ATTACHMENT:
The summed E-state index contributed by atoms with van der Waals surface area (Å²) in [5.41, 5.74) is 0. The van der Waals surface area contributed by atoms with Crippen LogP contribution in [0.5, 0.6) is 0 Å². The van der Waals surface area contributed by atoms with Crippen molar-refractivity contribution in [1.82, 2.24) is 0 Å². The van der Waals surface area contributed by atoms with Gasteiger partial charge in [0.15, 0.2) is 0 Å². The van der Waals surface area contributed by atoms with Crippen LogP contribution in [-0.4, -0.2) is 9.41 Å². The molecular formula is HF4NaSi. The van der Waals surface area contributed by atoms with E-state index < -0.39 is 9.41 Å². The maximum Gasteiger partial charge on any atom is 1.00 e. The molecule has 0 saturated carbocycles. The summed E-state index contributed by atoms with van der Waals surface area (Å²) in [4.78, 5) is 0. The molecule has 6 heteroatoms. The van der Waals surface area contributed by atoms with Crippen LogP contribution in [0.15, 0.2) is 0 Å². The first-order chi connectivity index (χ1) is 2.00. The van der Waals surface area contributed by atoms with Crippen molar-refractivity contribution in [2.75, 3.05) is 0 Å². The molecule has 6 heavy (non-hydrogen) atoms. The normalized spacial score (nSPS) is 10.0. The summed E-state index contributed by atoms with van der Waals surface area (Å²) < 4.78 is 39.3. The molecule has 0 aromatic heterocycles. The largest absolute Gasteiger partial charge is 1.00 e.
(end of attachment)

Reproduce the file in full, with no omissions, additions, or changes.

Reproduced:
The summed E-state index contributed by atoms with van der Waals surface area (Å²) in [5.41, 5.74) is 0. The van der Waals surface area contributed by atoms with Crippen LogP contribution in [0.5, 0.6) is 0 Å². The van der Waals surface area contributed by atoms with Crippen molar-refractivity contribution in [1.82, 2.24) is 0 Å². The van der Waals surface area contributed by atoms with Gasteiger partial charge in [0.15, 0.2) is 0 Å². The van der Waals surface area contributed by atoms with Crippen LogP contribution in [-0.4, -0.2) is 9.41 Å². The molecular formula is HF4NaSi. The van der Waals surface area contributed by atoms with E-state index < -0.39 is 9.41 Å². The maximum Gasteiger partial charge on any atom is 1.00 e. The molecule has 0 saturated carbocycles. The summed E-state index contributed by atoms with van der Waals surface area (Å²) in [4.78, 5) is 0. The molecule has 6 heteroatoms. The van der Waals surface area contributed by atoms with Crippen LogP contribution in [0.15, 0.2) is 0 Å². The first-order chi connectivity index (χ1) is 2.00. The van der Waals surface area contributed by atoms with Crippen molar-refractivity contribution in [2.75, 3.05) is 0 Å². The molecule has 6 heavy (non-hydrogen) atoms. The normalized spacial score (nSPS) is 10.0. The summed E-state index contributed by atoms with van der Waals surface area (Å²) < 4.78 is 39.3. The molecule has 0 aromatic heterocycles. The largest absolute Gasteiger partial charge is 1.00 e.